The order address broadband that relies on small cells and wireline backhaul by making it easier for providers to gain access to poles in public rights of way. This issue recently has been the subject of state regulatory activity and legislation through the various Extenet compliant cases including ongoing Docket No. 45280 involving the City of Houston. The Texas Legislature in 2017 approved  SB 1004 by Sen. Kelly Hancock, R-Richland Hills, relating to fees for access to the public right of way for the installation of wireless network nodes.
The FCC fundamentally reformed the federal framework governing pole attachments by adopting a process in which new attachers move existing attachments and perform all other work required to make the pole ready for a new attachment, which has been commonly referred to as “one-touch, make-ready.” 
The FCC said the framework will speed and reduce the cost of broadband deployment.
“By some estimates, one-touch, make-ready alone could result in approximately 8.3 million incremental premises passed with fiber and about $12.6 billion in incremental fiber capital expenditures,’’ the FCC said in a news release .
The FCC also addressed two forms of state and local regulatory barriers to deploying wireline and wireless facilities by making clear that the FCC will reject – on a case-by-case basis – state and local laws that inhibit the rebuilding or restoration of broadband infrastructure after a disaster and clarifying “that blanket state and local moratoria on telecommunications services and facilities deployment are barred by the Communications Act.’’
In the News
Community members gathered at a town hall with U.S. Rep. Mike Conaway, R-Midland, Monday to address regional issues and gain insight on the congressman’s proposed legislation. Before opening the floor to constituents, Conaway reviewed aspects of the proposed farm bill. He emphasized expanding rural development to ensure those communities have access to infrastructure and broadband services. The farm bill also prioritizes projects that would address aiding rural communities dealing with high levels of opioid abuse. Read more.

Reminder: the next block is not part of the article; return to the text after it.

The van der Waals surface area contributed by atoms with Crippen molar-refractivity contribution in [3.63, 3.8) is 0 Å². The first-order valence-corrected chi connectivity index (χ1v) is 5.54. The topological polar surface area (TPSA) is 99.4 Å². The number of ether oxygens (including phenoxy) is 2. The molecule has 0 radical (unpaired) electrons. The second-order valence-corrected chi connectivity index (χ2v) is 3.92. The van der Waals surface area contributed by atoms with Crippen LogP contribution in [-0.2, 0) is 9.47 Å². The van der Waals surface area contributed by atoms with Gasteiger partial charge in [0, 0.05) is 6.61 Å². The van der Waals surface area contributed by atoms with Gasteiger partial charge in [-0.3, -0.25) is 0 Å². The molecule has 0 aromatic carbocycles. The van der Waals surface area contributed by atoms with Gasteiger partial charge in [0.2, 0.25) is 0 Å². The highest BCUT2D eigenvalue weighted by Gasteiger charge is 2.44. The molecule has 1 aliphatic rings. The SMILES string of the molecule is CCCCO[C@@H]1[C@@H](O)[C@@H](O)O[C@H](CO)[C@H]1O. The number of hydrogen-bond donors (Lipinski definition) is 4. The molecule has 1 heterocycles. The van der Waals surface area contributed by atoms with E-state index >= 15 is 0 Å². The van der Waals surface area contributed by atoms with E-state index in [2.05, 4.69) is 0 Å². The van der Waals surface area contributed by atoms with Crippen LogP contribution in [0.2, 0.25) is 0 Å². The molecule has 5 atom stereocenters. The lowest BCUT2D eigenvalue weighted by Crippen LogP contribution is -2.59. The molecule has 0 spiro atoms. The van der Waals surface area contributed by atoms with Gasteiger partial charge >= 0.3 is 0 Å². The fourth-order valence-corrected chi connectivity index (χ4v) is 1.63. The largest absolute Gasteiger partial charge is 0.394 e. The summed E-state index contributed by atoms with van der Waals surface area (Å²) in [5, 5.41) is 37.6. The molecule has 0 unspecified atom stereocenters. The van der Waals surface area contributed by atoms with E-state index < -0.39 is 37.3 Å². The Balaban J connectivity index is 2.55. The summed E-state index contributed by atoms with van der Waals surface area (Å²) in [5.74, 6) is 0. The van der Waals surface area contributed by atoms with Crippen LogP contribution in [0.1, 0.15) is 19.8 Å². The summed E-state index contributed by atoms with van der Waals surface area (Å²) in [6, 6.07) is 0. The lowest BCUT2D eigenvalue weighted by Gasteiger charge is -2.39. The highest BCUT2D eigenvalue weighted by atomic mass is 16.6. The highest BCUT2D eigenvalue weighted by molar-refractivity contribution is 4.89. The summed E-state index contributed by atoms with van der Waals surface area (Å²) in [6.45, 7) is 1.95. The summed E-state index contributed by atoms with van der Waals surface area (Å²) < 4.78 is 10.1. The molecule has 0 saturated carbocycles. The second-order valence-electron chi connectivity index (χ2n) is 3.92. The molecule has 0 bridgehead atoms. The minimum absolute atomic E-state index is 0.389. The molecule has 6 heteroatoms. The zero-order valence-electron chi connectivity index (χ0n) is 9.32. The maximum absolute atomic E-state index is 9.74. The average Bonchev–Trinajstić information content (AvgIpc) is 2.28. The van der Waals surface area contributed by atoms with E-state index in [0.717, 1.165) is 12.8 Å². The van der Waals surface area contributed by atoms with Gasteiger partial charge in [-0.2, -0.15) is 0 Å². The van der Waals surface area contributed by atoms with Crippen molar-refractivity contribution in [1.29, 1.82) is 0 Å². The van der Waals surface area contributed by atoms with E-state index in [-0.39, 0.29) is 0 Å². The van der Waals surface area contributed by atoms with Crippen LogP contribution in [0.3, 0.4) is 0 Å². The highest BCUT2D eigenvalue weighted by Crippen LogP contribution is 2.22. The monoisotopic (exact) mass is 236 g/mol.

You already knew that home broadband competition is sorely lacking through much of the US, but a new report released today helps shed more light on Americans who have just one choice for high-speed Internet. Comcast is the only choice for 30 million Americans when it comes to broadband speeds of at least 25Mbps downstream and 3Mbps upstream, the report says. Charter Communications is the only choice for 38 million Americans. Combined, Comcast and Charter offer service in the majority of the US, with almost no overlap. Read more.

More than three-quarters (82.4%) of K-12 schools in areas served by rural telcos are connected to the internet over fiber-to-the-premises (FTTP) infrastructure, according to a new survey of rural telco members of NTCA – The Rural Broadband Association. The NTCA rural anchor institution fiber connectivity report also found that 75.9% of hospitals and medical clinics and 63.9% of public libraries in respondents’ serving areas are FTTP-connected. A substantial portion of these rural anchor institutions – 58.7% of schools, 55.6% of hospitals and medical clinics and 41.3% of libraries – have speeds of 1 Gbps or higher available to them. Read more.

(Opinion editorial from Neil Ritchie CEO of Main Street Project and past director of League of Rural Voters) At a time when it’s almost a cliché to lament our broken politics, one vital area of policy has the chance to break the partisan stranglehold that too often freezes Congress in place, solving the rural digital divide. Nearly 10 percent of America lacks access to high-speed internet service, an affliction that keeps large swaths across the plains out of the digital age and cut off from the tidings of the digital age, from always-on music and video to the burgeoning world of digital assistants and the Internet of things. Read more .